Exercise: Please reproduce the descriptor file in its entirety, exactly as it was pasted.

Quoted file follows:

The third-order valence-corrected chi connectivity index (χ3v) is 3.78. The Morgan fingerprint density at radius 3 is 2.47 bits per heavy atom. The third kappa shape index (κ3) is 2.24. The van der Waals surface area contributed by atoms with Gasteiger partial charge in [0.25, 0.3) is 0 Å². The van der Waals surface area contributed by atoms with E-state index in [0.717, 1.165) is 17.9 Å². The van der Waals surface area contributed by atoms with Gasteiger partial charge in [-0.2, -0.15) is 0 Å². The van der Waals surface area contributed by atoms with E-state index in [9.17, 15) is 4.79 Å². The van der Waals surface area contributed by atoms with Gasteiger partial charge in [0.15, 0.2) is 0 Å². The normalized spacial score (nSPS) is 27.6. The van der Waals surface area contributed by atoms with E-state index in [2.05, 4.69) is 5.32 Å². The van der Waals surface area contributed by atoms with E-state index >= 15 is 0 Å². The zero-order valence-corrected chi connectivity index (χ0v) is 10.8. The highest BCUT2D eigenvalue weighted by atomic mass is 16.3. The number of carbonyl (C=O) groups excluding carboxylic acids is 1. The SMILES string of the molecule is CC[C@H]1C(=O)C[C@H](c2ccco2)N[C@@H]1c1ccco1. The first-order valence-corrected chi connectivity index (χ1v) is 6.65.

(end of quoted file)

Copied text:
The third-order valence-corrected chi connectivity index (χ3v) is 3.78. The Morgan fingerprint density at radius 3 is 2.47 bits per heavy atom. The third kappa shape index (κ3) is 2.24. The van der Waals surface area contributed by atoms with Gasteiger partial charge in [0.25, 0.3) is 0 Å². The van der Waals surface area contributed by atoms with E-state index in [0.717, 1.165) is 17.9 Å². The van der Waals surface area contributed by atoms with Gasteiger partial charge in [-0.2, -0.15) is 0 Å². The van der Waals surface area contributed by atoms with E-state index in [9.17, 15) is 4.79 Å². The van der Waals surface area contributed by atoms with Gasteiger partial charge in [0.15, 0.2) is 0 Å². The normalized spacial score (nSPS) is 27.6. The van der Waals surface area contributed by atoms with E-state index in [2.05, 4.69) is 5.32 Å². The van der Waals surface area contributed by atoms with E-state index >= 15 is 0 Å². The zero-order valence-corrected chi connectivity index (χ0v) is 10.8. The highest BCUT2D eigenvalue weighted by atomic mass is 16.3. The number of carbonyl (C=O) groups excluding carboxylic acids is 1. The SMILES string of the molecule is CC[C@H]1C(=O)C[C@H](c2ccco2)N[C@@H]1c1ccco1. The first-order valence-corrected chi connectivity index (χ1v) is 6.65.